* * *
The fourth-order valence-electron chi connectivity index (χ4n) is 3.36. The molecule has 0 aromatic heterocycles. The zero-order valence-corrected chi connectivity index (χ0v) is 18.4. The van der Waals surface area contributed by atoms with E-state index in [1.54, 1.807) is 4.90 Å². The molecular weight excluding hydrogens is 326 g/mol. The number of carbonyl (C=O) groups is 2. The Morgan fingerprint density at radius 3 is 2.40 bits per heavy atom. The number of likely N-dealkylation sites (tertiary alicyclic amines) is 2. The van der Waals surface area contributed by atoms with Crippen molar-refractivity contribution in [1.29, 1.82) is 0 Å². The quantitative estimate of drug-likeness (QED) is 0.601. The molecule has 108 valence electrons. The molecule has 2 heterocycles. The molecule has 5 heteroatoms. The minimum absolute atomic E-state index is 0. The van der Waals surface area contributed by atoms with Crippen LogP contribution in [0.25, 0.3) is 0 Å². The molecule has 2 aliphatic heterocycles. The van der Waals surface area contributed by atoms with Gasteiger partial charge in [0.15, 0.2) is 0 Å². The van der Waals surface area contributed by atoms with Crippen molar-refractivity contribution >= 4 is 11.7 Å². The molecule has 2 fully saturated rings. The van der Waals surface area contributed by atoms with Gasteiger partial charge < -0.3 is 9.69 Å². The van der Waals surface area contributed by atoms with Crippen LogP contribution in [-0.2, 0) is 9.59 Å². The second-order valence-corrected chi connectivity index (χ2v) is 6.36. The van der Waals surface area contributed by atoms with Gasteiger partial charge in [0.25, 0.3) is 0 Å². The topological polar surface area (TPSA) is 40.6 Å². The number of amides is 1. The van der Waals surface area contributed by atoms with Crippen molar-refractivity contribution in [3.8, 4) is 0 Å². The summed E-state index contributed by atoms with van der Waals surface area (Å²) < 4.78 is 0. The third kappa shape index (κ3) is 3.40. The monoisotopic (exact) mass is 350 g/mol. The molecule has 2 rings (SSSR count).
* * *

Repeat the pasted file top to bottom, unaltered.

The fourth-order valence-electron chi connectivity index (χ4n) is 3.36. The molecule has 0 aromatic heterocycles. The zero-order valence-corrected chi connectivity index (χ0v) is 18.4. The van der Waals surface area contributed by atoms with E-state index in [1.54, 1.807) is 4.90 Å². The molecular weight excluding hydrogens is 326 g/mol. The number of carbonyl (C=O) groups is 2. The Morgan fingerprint density at radius 3 is 2.40 bits per heavy atom. The number of likely N-dealkylation sites (tertiary alicyclic amines) is 2. The van der Waals surface area contributed by atoms with Crippen molar-refractivity contribution in [1.29, 1.82) is 0 Å². The quantitative estimate of drug-likeness (QED) is 0.601. The molecule has 108 valence electrons. The molecule has 2 heterocycles. The molecule has 5 heteroatoms. The minimum absolute atomic E-state index is 0. The van der Waals surface area contributed by atoms with Crippen LogP contribution in [0.25, 0.3) is 0 Å². The molecule has 2 aliphatic heterocycles. The van der Waals surface area contributed by atoms with Gasteiger partial charge in [0.15, 0.2) is 0 Å². The van der Waals surface area contributed by atoms with Crippen molar-refractivity contribution >= 4 is 11.7 Å². The molecule has 2 fully saturated rings. The van der Waals surface area contributed by atoms with Gasteiger partial charge < -0.3 is 9.69 Å². The van der Waals surface area contributed by atoms with Crippen LogP contribution in [-0.2, 0) is 9.59 Å². The second-order valence-corrected chi connectivity index (χ2v) is 6.36. The van der Waals surface area contributed by atoms with Gasteiger partial charge in [0.25, 0.3) is 0 Å². The topological polar surface area (TPSA) is 40.6 Å². The number of amides is 1. The van der Waals surface area contributed by atoms with Crippen molar-refractivity contribution in [3.8, 4) is 0 Å². The summed E-state index contributed by atoms with van der Waals surface area (Å²) < 4.78 is 0. The third kappa shape index (κ3) is 3.40. The monoisotopic (exact) mass is 350 g/mol. The molecule has 2 rings (SSSR count).